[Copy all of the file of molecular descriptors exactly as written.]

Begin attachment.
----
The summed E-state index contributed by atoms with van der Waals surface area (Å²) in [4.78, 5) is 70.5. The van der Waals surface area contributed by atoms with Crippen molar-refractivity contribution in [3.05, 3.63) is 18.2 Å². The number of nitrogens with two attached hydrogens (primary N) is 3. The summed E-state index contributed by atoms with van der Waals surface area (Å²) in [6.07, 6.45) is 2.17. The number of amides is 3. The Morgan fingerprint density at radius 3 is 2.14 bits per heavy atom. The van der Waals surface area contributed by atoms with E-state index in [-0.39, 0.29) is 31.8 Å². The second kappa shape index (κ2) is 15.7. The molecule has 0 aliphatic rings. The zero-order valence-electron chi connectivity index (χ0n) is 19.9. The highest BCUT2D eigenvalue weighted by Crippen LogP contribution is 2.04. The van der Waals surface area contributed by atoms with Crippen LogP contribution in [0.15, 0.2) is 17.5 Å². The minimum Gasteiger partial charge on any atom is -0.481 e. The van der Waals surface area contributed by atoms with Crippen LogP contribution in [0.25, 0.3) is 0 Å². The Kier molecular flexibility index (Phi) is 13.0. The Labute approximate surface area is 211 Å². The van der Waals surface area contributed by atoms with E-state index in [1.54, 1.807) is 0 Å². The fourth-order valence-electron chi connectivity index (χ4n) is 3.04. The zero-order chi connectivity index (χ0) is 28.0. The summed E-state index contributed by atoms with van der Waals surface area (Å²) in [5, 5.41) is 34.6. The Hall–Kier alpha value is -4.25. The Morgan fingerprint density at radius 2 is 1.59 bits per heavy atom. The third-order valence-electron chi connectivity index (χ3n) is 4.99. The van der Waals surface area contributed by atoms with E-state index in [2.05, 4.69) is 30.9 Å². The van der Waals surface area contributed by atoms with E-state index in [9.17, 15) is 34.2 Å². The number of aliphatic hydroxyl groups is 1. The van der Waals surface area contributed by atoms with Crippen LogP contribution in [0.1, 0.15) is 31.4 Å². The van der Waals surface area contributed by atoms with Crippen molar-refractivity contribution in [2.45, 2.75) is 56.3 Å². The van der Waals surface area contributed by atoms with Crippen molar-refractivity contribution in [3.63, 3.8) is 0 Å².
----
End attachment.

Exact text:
The summed E-state index contributed by atoms with van der Waals surface area (Å²) in [4.78, 5) is 70.5. The van der Waals surface area contributed by atoms with Crippen molar-refractivity contribution in [3.05, 3.63) is 18.2 Å². The number of nitrogens with two attached hydrogens (primary N) is 3. The summed E-state index contributed by atoms with van der Waals surface area (Å²) in [6.07, 6.45) is 2.17. The number of amides is 3. The Morgan fingerprint density at radius 3 is 2.14 bits per heavy atom. The van der Waals surface area contributed by atoms with E-state index in [-0.39, 0.29) is 31.8 Å². The second kappa shape index (κ2) is 15.7. The molecule has 0 aliphatic rings. The zero-order valence-electron chi connectivity index (χ0n) is 19.9. The highest BCUT2D eigenvalue weighted by Crippen LogP contribution is 2.04. The van der Waals surface area contributed by atoms with Crippen LogP contribution in [0.15, 0.2) is 17.5 Å². The minimum Gasteiger partial charge on any atom is -0.481 e. The van der Waals surface area contributed by atoms with Crippen LogP contribution in [0.25, 0.3) is 0 Å². The Kier molecular flexibility index (Phi) is 13.0. The Labute approximate surface area is 211 Å². The van der Waals surface area contributed by atoms with E-state index in [1.54, 1.807) is 0 Å². The fourth-order valence-electron chi connectivity index (χ4n) is 3.04. The zero-order chi connectivity index (χ0) is 28.0. The summed E-state index contributed by atoms with van der Waals surface area (Å²) in [5, 5.41) is 34.6. The Hall–Kier alpha value is -4.25. The Morgan fingerprint density at radius 2 is 1.59 bits per heavy atom. The third-order valence-electron chi connectivity index (χ3n) is 4.99. The van der Waals surface area contributed by atoms with E-state index in [2.05, 4.69) is 30.9 Å². The van der Waals surface area contributed by atoms with E-state index in [9.17, 15) is 34.2 Å². The number of aliphatic hydroxyl groups is 1. The van der Waals surface area contributed by atoms with Crippen LogP contribution in [0.1, 0.15) is 31.4 Å². The van der Waals surface area contributed by atoms with Crippen molar-refractivity contribution in [2.45, 2.75) is 56.3 Å². The van der Waals surface area contributed by atoms with Crippen molar-refractivity contribution in [3.63, 3.8) is 0 Å².